In 2018, an IBM survey found that 75 percent of US consumers claimed they will not buy a product from you – no matter how great it is – if they can’t trust you with their data. 

Knowledge of this statistic makes the costs exceedingly clear. While no one wants to face legal action, there is a far greater risk that comes from failing to comply with privacy regulations.  

Non-compliance can create a loss of trust and damage your credibility with the people who matter most – your customers. 

The Good News: Data Privacy Done Right Can Actually Mean More And Better Leads  

Privacy regulations don’t have to be the detriment many see it to be. While the costs of non-compliance are clear, privacy regulation also introduces fresh opportunities for business growth.  

Because, when it comes to consumer data, the name of the game is consent.  

Customers want to know what they’re signing up for and who they’re signing up with. Unsurprisingly, customer consent has been shown to result in higher levels of customer satisfaction.  

Take Apple’s iOS 15 privacy update in 2021 for example. This update allowed users to control and monitor the way their apps used their data  for the first time and its reception was incredibly good.  

Best of all, it’s this need for consent that presents marketers with exactly the information they’ve been seeking all along – what the customer wants.  

Consent gives marketers a natural space for customers to let companies know exactly what they want from the relationship, from the services they want to hear more about all the way to their preferred means of communication.  

Data provided by a customer or lead who genuinely wants to give it will be of much more value to your company than information obtained via shady methods.  

As a result, leads generated shift from quantity to quality – and consumers and companies alike can benefit from such a shift.  

The Role A Fractional CMO Plays In Privacy Compliance And Lead Generation 

As contract-based marketing executives, fractional CMOs bring a wealth of experience and expertise to the businesses with which they engage.  

Since their job involves helping organizations to develop and execute effective marketing strategies, they must stay “in the know” about data privacy legislation and take regular steps to respond to changes in legislation.  

A fractional CMO can help: 

  • Implement policies and procedures for handling personal information that comply with relevant regulations.  
  • Develop effective lead generation strategies, like opt-in forms that clearly explain how personal information will be used.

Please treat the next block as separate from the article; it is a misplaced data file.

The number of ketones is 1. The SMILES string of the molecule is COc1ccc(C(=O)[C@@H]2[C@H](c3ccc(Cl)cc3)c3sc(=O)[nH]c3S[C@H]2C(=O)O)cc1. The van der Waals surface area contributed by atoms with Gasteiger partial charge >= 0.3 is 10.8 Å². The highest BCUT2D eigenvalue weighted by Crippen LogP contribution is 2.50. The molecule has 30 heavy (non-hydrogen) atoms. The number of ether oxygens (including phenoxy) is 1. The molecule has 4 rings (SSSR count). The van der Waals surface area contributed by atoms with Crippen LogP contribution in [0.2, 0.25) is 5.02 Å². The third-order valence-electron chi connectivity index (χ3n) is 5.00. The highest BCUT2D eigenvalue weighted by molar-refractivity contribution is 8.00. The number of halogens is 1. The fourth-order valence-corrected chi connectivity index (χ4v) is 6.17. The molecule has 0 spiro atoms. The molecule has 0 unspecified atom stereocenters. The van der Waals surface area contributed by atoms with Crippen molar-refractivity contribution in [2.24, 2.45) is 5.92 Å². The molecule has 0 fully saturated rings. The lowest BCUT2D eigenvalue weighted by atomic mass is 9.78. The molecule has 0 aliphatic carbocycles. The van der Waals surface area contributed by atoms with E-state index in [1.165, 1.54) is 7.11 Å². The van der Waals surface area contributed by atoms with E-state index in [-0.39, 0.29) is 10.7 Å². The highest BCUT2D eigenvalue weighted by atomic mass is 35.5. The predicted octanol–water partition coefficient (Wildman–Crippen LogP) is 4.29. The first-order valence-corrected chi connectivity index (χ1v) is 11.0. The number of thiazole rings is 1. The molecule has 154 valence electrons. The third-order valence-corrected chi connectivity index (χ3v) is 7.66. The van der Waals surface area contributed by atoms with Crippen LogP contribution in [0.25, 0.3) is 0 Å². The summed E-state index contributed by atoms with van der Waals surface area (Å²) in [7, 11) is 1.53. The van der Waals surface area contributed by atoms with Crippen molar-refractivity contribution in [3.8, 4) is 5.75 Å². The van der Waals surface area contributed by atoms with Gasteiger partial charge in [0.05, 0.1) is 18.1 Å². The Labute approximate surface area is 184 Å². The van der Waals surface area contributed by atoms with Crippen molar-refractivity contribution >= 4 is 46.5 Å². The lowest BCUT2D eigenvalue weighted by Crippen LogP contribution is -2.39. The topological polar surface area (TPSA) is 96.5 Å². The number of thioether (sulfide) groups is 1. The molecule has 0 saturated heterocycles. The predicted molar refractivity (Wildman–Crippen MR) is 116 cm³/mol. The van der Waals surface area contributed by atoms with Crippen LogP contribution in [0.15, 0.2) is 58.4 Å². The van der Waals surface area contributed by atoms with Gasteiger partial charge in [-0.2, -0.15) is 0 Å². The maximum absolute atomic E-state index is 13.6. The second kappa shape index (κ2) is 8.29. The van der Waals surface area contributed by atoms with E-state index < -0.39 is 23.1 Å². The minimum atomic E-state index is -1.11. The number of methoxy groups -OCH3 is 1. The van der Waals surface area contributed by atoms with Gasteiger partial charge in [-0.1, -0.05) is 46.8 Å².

• Craft lead nurturing campaigns that provide value to customers while respecting their privacy 
  • Use data analytics to identify and target potential customers via inbound marketing.  
  • Stay up-to-date with privacy regulations and ensure that businesses are complying with any changes or updates.  
  • Navigate the complex world of privacy compliance – while also ensuring effective lead generation – as it evolves.  

Where To Begin: 3 Ways To Start Making Your Lead Generation Activities Privacy-Compliant 

There are several strategies that businesses can use to balance lead generation and privacy compliance:

1. Provide clear and concise privacy policies. 

Privacy policies, crafted in an easily accessible style, should explain how their personal information will be collected, used, and shared. 

2. Use opt-in forms. 

Let them know your data collection is on the up and up. Allow customers to easily opt out with a terms and conditions pop-up. This ensures: 1) they’re providing their information voluntarily, and 2) you gain their trust. 

3. Provide value to customers. 

Lead nurturing campaigns that provide relevant and useful information build customer trust and ensure your business is complying with regulations. 

Feeling overwhelmed? We’re here to help. 

While privacy compliance and lead generation may feel at odds with one another, you don’t have to sacrifice one for the sake of the other.  

Our fractional CMOs are uniquely equipped to help you balance these two needs. And we’re here to help.  

Our Fractional CMOs will provide you with strategic marketing guidance that ensures compliance with privacy regulations and maintains customer trust – while also driving effective lead generation and business growth. 

Because, at yorCMO, we’re on your team.  

By partnering on the C-Suite, our marketing experts fully engage with your company, aligning your marketing strategy with the right tactics and giving you clarity for continued, predictable growth.